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Enviroscan Ukrainian Institute of Speleology and Karstology

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Speleology in Kazakhstan

Shakalov on 04 Jul, 2018
Hello everyone!   I pleased to invite you to the official site of Central Asian Karstic-Speleological commission ("Kaspeko")   There, we regularly publish reports about our expeditions, articles and reports on speleotopics, lecture course for instructors, photos etc. ...

New publications on hypogene speleogenesis

Klimchouk on 26 Mar, 2012
Dear Colleagues, This is to draw your attention to several recent publications added to KarstBase, relevant to hypogenic karst/speleogenesis: Corrosion of limestone tablets in sulfidic ground-water: measurements and speleogenetic implications Galdenzi,

The deepest terrestrial animal

Klimchouk on 23 Feb, 2012
A recent publication of Spanish researchers describes the biology of Krubera Cave, including the deepest terrestrial animal ever found: Jordana, Rafael; Baquero, Enrique; Reboleira, Sofía and Sendra, Alberto. ...

Caves - landscapes without light

akop on 05 Feb, 2012
Exhibition dedicated to caves is taking place in the Vienna Natural History Museum   The exhibition at the Natural History Museum presents the surprising variety of caves and cave formations such as stalactites and various crystals. ...

Did you know?

That relative humidity of atmosphere is the ratio of absolute humidity to the maximum possible saturation at given conditions [16].?

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KarstBase a bibliography database in karst and cave science.

Featured articles from Cave & Karst Science Journals
Chemistry and Karst, White, William B.
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Featured articles from other Geoscience Journals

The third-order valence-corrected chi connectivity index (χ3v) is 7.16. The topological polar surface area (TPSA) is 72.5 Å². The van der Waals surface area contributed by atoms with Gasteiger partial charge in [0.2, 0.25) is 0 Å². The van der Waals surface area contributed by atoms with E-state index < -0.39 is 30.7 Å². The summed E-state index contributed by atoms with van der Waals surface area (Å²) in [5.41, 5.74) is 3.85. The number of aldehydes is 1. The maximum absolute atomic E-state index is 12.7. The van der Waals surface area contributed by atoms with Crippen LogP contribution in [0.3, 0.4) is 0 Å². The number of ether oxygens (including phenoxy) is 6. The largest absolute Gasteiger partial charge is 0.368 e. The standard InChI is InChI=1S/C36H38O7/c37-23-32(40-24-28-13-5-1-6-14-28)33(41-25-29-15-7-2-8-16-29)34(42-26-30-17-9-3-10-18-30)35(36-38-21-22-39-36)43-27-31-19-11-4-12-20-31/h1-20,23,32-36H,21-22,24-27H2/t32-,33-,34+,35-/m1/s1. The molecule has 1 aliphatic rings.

Karst environment, Culver D.C.
Mushroom Speleothems: Stromatolites That Formed in the Absence of Phototrophs, Bontognali, Tomaso R.R.; D’Angeli Ilenia M.; Tisato, Nicola; Vasconcelos, Crisogono; Bernasconi, Stefano M.; Gonzales, Esteban R. G.; De Waele, Jo
Calculating flux to predict future cave radon concentrations, Rowberry, Matt; Marti, Xavi; Frontera, Carlos; Van De Wiel, Marco; Briestensky, Milos
Microbial mediation of complex subterranean mineral structures, Tirato, Nicola; Torriano, Stefano F.F;, Monteux, Sylvain; Sauro, Francesco; De Waele, Jo; Lavagna, Maria Luisa; D’Angeli, Ilenia Maria; Chailloux, Daniel; Renda, Michel; Eglinton, Timothy I.; Bontognali, Tomaso Renzo Rezio
Evidence of a plate-wide tectonic pressure pulse provided by extensometric monitoring in the Balkan Mountains (Bulgaria), Briestensky, Milos; Rowberry, Matt; Stemberk, Josef; Stefanov, Petar; Vozar, Jozef; Sebela, Stanka; Petro, Lubomir; Bella, Pavel; Gaal, Ludovit; Ormukov, Cholponbek;
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Your search for biochronology (Keyword) returned 3 results for the whole karstbase:
A succession of Miocene rodent assemblages from fissure fillings in southern France: palaeoenvironmental interpretation and comparison with Spain, 1999, Aguilar Jp, Escarguel G, Michaux J,
An Early to Late Miocene sequence of rodent assemblages from southern France has been quantitatively studied. The resulting pattern seems very similar to a contemporary sequence from central Spain (Calatayud-Teruel Basin). The fossil mammal-bearing localities are of different types: mainly karst infills in France and localities situated in sedimentary basins in Spain. In order to interpret the fossil record, a comparison has been made between southern France faunas of similar age but collected in karst infills and in basin deposits. There seems to be no difference between the two kinds of faunas and thus there is no indication that karst infills systematically give a picture of drier and more open environments. Both types of localities may give a similar relative abundance of taxa and when differences exist they can be attributed to local conditions. The comparison between southern France and the Calatayud-Teruel Basin (central Spain) shows that: (1) similar trends occurred in the two areas; (2) differences between spectra were more important during the late Early Miocene than during the Middle Miocene; (3) the shift between the late Early Miocene and the Middle Miocene environments in southern France does not seem to be correlated with. a general drop in temperatures as inferred from the analysis of central Spain faunas. (C) 1999 Elsevier Science B.V. All rights reserved